Now, I really do like Navision, I just wish I had been a little smarter when we purchased it.  If we had applied $168,000 toward customizing our original 2.0 database we would have a better system them we currently have with our 4.0 database.  And as far as moving to 5.0, just read David’s blog on the direction of Navision toward SQL and you will be able to guess it is not likely we will be moving to a newer version of Navision.  During this last year of our paid maintenance I am doing a good study on our future user license needs and will purchase more then I think we need.  In fact I will probably use the estimated $17000 in next years maintenance renewal to purchase user licenses.


    One last ramble, from my perspective, everything Microsoft is doing is geared toward new users, not existing, since the cost to existing user to upgrade is cost prohibitive.  That is new users who will be required to have the newest of all the Microsoft server product family to run Navision, I mean Dynamics NAV, they will need SQL2005 enterprise, Server2003, Office 2007, ect.  Now, before you say you can still use the native database, and server 2000, or you don’t need the enterprise edition of SQL, ect.  You wrong, if you really want to take advantage of all the newest wiz bang features, and if you are buying a whole new ERP program what would be the point in not taking advantage for the newest features. You will need all the newest and most costing versions of Microsoft products.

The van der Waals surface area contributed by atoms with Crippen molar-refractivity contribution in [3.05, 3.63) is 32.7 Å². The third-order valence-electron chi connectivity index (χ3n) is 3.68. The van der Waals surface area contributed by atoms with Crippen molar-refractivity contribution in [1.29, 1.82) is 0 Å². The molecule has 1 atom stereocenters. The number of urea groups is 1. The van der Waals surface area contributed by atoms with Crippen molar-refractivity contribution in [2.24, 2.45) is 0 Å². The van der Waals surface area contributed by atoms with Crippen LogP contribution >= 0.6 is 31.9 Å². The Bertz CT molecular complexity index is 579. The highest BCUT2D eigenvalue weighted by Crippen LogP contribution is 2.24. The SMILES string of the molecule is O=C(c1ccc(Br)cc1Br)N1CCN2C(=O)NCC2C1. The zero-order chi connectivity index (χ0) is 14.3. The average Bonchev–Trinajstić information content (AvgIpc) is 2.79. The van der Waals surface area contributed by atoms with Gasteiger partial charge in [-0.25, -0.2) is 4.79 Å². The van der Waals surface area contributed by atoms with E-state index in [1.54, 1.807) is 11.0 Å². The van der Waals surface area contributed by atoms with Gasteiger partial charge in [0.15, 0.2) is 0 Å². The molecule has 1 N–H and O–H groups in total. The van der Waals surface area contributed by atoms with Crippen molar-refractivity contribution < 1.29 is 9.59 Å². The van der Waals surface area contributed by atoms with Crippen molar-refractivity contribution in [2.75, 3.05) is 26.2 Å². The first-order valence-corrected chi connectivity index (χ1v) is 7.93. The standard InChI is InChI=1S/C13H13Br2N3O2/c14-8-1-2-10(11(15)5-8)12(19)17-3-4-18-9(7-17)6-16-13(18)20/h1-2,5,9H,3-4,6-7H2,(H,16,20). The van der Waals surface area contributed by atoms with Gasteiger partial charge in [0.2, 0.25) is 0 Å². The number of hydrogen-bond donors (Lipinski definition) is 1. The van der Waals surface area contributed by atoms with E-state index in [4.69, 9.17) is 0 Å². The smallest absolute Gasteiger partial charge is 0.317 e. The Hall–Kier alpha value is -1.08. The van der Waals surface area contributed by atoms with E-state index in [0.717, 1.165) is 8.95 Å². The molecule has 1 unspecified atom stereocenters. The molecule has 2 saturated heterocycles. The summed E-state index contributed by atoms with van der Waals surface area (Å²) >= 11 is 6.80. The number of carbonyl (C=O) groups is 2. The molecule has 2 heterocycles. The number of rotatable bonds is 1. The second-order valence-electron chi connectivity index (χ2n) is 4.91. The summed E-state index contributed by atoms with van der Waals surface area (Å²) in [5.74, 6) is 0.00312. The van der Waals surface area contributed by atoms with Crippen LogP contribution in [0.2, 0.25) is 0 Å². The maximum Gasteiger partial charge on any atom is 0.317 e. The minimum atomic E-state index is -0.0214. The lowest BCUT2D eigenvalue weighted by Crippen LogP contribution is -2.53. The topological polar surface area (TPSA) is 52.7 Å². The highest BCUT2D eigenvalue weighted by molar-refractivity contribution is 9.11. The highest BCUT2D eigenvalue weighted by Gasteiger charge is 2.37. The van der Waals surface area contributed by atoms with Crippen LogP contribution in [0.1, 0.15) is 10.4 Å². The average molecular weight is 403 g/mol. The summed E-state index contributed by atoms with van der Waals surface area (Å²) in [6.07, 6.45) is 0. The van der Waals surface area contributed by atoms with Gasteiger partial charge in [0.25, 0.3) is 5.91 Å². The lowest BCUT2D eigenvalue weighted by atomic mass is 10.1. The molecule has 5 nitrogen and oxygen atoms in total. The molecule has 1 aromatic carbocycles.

Enough ramblings, I have to get back to work, after all I am an end user and we have to make some money, selling products unrelated to Navision.